- Text smaller
- Text bigger
“I’m from the government and I’m here to help.” It’s an old joke, but, on the other hand, so is John Kerry. This past weekend, Sen. Kerry met with American and British troops in Iraq. He claims it helped clear his thoughts about what needs to be done to stabilize the country. Kerry also commented that he looked forward to hearing ideas from Iraqis.
Why do I have this nagging feeling Iraqis aren’t similarly interested in Kerry’s?
Question: Don’t most people do their research before forming an ironclad opinion? I could have sworn Sen. “I voted for the war before I voted against it” already knew what was best for Americans and Iraqis. It was just a few weeks ago he told us our stupid troops needed to admit defeat and go home as soon as they could figure out which way home was. And hasn’t Kerry already embraced the suicidal Baker-Hamilton idea that working with Holocaust-denying Iran and their puppet Syria is a necessary step for peace in Iraq?
I am no fan of John Kerry, but there is something I would like to hear him comment on: Why is it the morale of American troops in Iraq remains so high, and why are re-enlistment rates so strong? Elie Wiesel may shed some light on this important question. First, some background on Mr. Wiesel:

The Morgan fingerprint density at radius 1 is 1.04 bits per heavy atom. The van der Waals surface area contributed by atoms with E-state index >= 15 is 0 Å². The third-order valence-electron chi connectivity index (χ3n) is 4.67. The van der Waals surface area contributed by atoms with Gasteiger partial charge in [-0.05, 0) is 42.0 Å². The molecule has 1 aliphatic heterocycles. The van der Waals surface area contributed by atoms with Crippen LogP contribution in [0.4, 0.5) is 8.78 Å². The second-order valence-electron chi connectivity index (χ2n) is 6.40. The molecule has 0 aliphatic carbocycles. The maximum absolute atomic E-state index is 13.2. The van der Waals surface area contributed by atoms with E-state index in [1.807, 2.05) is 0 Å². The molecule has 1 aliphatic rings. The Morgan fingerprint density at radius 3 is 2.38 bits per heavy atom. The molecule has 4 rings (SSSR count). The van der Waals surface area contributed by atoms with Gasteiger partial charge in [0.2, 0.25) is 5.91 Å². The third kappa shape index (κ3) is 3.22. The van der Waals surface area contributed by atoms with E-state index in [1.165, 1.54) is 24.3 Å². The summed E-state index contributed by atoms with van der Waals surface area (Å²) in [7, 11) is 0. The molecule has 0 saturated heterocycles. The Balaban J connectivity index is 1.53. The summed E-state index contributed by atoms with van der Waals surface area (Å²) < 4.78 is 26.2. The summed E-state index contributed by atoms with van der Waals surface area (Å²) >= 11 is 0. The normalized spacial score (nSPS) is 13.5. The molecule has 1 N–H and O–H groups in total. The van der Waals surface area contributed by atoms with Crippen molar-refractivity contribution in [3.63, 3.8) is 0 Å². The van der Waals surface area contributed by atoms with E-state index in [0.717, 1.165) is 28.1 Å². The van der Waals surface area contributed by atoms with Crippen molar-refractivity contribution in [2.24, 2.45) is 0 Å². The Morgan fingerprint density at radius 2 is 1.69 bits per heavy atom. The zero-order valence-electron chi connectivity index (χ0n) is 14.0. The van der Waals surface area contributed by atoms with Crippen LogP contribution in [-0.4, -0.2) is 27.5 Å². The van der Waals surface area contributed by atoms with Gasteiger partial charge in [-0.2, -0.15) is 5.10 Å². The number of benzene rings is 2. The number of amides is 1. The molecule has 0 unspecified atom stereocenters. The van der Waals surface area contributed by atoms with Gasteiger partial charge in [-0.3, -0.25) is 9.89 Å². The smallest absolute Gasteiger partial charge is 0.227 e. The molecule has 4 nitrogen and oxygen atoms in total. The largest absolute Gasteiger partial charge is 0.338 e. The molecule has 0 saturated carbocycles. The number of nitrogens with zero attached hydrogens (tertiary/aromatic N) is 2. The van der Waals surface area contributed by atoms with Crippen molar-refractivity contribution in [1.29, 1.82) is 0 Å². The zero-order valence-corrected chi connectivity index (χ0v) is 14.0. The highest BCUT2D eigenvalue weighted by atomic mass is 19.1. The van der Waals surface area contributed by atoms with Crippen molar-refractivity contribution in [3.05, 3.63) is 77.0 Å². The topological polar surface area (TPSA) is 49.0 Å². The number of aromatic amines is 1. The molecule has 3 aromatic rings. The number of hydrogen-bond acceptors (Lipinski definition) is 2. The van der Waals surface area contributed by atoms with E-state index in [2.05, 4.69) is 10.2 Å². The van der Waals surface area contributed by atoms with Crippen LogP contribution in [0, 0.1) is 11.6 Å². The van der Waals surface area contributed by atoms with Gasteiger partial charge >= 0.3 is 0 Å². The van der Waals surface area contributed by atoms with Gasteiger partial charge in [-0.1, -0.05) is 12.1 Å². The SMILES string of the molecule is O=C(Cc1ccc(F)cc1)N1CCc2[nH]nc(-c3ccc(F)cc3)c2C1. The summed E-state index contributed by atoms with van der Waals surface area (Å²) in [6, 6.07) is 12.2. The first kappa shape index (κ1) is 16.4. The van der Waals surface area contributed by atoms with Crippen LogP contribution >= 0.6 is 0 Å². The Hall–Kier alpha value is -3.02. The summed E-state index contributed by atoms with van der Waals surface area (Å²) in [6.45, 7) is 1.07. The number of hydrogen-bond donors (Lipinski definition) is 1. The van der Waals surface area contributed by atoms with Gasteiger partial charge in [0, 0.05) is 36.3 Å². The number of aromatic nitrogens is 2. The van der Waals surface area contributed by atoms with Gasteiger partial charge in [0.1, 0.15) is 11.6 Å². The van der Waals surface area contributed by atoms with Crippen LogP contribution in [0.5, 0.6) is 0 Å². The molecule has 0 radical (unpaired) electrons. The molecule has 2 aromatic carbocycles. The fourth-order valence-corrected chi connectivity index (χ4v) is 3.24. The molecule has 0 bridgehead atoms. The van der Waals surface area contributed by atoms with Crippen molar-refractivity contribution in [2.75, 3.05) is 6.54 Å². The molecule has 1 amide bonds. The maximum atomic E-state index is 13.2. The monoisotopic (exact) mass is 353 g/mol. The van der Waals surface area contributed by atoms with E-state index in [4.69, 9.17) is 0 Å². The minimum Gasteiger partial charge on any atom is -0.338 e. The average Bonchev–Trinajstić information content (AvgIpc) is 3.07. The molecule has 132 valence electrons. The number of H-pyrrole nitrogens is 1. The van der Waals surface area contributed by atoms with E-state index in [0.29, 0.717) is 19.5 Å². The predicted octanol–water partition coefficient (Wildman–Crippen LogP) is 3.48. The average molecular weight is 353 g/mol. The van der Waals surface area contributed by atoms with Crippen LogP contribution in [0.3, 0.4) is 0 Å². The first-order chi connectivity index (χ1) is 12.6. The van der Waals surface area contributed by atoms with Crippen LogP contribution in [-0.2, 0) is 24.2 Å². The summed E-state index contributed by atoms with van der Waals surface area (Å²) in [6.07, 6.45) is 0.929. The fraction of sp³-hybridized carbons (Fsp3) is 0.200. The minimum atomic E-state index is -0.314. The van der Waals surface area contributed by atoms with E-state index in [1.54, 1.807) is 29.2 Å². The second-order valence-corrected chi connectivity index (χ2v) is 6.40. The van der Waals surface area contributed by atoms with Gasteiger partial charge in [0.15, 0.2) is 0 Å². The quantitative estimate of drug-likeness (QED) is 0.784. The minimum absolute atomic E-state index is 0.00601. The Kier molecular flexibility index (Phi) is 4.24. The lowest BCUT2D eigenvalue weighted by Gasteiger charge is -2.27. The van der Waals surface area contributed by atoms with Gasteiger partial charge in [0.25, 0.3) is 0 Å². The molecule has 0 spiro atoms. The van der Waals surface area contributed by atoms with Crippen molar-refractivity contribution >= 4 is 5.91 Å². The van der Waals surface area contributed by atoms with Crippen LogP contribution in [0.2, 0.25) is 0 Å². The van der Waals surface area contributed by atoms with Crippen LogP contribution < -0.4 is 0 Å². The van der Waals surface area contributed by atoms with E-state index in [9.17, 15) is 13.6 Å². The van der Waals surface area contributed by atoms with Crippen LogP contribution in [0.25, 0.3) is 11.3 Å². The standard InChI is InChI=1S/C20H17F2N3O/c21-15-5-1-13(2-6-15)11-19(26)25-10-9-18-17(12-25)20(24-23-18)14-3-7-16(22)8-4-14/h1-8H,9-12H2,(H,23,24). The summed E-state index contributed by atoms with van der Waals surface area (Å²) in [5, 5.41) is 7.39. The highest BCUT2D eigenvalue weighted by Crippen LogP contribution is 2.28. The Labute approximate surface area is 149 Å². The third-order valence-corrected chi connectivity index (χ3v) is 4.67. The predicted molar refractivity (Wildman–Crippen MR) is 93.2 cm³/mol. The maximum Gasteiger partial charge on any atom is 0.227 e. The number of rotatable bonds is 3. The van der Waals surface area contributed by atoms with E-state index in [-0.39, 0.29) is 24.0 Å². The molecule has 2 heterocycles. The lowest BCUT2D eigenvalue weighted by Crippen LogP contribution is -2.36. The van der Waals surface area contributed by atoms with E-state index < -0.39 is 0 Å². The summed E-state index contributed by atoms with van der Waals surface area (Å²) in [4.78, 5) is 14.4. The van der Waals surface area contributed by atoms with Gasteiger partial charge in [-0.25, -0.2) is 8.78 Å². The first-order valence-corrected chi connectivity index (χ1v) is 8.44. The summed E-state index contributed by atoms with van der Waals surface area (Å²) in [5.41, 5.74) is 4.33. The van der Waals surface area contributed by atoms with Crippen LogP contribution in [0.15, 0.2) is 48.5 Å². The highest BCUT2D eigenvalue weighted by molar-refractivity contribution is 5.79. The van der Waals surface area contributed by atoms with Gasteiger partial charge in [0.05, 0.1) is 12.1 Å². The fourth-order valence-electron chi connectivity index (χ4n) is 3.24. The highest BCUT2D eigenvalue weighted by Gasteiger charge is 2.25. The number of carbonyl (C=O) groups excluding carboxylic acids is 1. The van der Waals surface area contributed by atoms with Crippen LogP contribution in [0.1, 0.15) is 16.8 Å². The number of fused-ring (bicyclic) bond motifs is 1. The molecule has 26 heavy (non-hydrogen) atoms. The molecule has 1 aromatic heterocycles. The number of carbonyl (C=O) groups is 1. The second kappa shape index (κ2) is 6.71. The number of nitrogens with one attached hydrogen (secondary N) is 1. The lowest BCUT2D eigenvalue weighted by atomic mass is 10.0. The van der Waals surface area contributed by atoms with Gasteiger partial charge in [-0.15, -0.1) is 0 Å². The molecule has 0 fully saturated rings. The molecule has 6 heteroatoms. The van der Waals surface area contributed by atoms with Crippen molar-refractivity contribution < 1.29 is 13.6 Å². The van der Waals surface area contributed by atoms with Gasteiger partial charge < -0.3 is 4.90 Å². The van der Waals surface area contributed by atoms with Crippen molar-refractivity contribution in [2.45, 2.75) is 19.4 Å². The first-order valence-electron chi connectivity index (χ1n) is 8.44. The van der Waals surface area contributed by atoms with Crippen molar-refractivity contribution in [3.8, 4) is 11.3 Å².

In the summer of 1944, as a teenager in Hungary, Elie Wiesel, along with his father, mother and sisters, were deported by the Nazis to Auschwitz extermination camp in occupied Poland. Upon arrival there, Wiesel and his father were selected by S.S. Dr. Josef Mengele for slave labor and wound up at the nearby Buna rubber factory. Daily life included starvation rations of soup and bread, brutal discipline and a constant struggle against overwhelming despair. At one point, young Wiesel received 25 lashes of the whip for a minor infraction.